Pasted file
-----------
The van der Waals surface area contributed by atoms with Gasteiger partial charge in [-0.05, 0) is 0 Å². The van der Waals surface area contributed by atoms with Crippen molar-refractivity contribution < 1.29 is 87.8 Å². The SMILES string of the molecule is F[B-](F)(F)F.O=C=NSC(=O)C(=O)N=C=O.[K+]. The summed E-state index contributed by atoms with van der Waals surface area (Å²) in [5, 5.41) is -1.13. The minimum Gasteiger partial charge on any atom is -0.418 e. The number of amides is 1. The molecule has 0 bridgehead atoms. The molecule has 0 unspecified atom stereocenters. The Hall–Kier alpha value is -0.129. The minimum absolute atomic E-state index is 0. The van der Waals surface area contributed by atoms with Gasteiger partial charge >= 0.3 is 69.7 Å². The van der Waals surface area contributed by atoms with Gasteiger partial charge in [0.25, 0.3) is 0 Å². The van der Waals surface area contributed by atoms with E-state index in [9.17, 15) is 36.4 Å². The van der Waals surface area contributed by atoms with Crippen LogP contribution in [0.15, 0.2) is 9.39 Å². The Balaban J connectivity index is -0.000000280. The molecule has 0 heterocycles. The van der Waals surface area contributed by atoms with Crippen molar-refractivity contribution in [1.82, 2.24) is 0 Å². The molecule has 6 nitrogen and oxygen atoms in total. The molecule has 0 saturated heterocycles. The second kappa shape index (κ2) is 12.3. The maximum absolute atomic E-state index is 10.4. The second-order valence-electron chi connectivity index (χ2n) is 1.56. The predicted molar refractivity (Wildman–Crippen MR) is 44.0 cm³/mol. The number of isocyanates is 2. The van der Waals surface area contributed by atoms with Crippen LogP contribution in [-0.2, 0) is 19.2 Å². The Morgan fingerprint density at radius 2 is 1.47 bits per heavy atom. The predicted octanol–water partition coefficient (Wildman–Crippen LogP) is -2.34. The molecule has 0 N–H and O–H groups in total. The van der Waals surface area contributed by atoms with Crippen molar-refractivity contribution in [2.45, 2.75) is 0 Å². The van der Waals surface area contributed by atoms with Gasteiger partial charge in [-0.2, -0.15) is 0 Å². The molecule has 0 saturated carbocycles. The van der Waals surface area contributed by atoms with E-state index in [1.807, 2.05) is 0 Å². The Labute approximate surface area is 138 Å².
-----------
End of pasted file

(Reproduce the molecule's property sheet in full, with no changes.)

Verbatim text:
The van der Waals surface area contributed by atoms with Gasteiger partial charge in [-0.05, 0) is 0 Å². The van der Waals surface area contributed by atoms with Crippen molar-refractivity contribution < 1.29 is 87.8 Å². The SMILES string of the molecule is F[B-](F)(F)F.O=C=NSC(=O)C(=O)N=C=O.[K+]. The summed E-state index contributed by atoms with van der Waals surface area (Å²) in [5, 5.41) is -1.13. The minimum Gasteiger partial charge on any atom is -0.418 e. The number of amides is 1. The molecule has 0 bridgehead atoms. The molecule has 0 unspecified atom stereocenters. The Hall–Kier alpha value is -0.129. The minimum absolute atomic E-state index is 0. The van der Waals surface area contributed by atoms with Gasteiger partial charge >= 0.3 is 69.7 Å². The van der Waals surface area contributed by atoms with Gasteiger partial charge in [0.25, 0.3) is 0 Å². The van der Waals surface area contributed by atoms with E-state index in [9.17, 15) is 36.4 Å². The van der Waals surface area contributed by atoms with Crippen LogP contribution in [0.15, 0.2) is 9.39 Å². The Balaban J connectivity index is -0.000000280. The molecule has 0 heterocycles. The van der Waals surface area contributed by atoms with Crippen molar-refractivity contribution in [1.82, 2.24) is 0 Å². The molecule has 6 nitrogen and oxygen atoms in total. The molecule has 0 saturated heterocycles. The second kappa shape index (κ2) is 12.3. The maximum absolute atomic E-state index is 10.4. The second-order valence-electron chi connectivity index (χ2n) is 1.56. The predicted molar refractivity (Wildman–Crippen MR) is 44.0 cm³/mol. The number of isocyanates is 2. The van der Waals surface area contributed by atoms with Crippen LogP contribution in [-0.2, 0) is 19.2 Å². The Morgan fingerprint density at radius 2 is 1.47 bits per heavy atom. The predicted octanol–water partition coefficient (Wildman–Crippen LogP) is -2.34. The molecule has 0 N–H and O–H groups in total. The van der Waals surface area contributed by atoms with Crippen molar-refractivity contribution in [2.45, 2.75) is 0 Å². The van der Waals surface area contributed by atoms with Gasteiger partial charge in [-0.2, -0.15) is 0 Å². The molecule has 0 saturated carbocycles. The van der Waals surface area contributed by atoms with E-state index in [1.807, 2.05) is 0 Å². The Labute approximate surface area is 138 Å².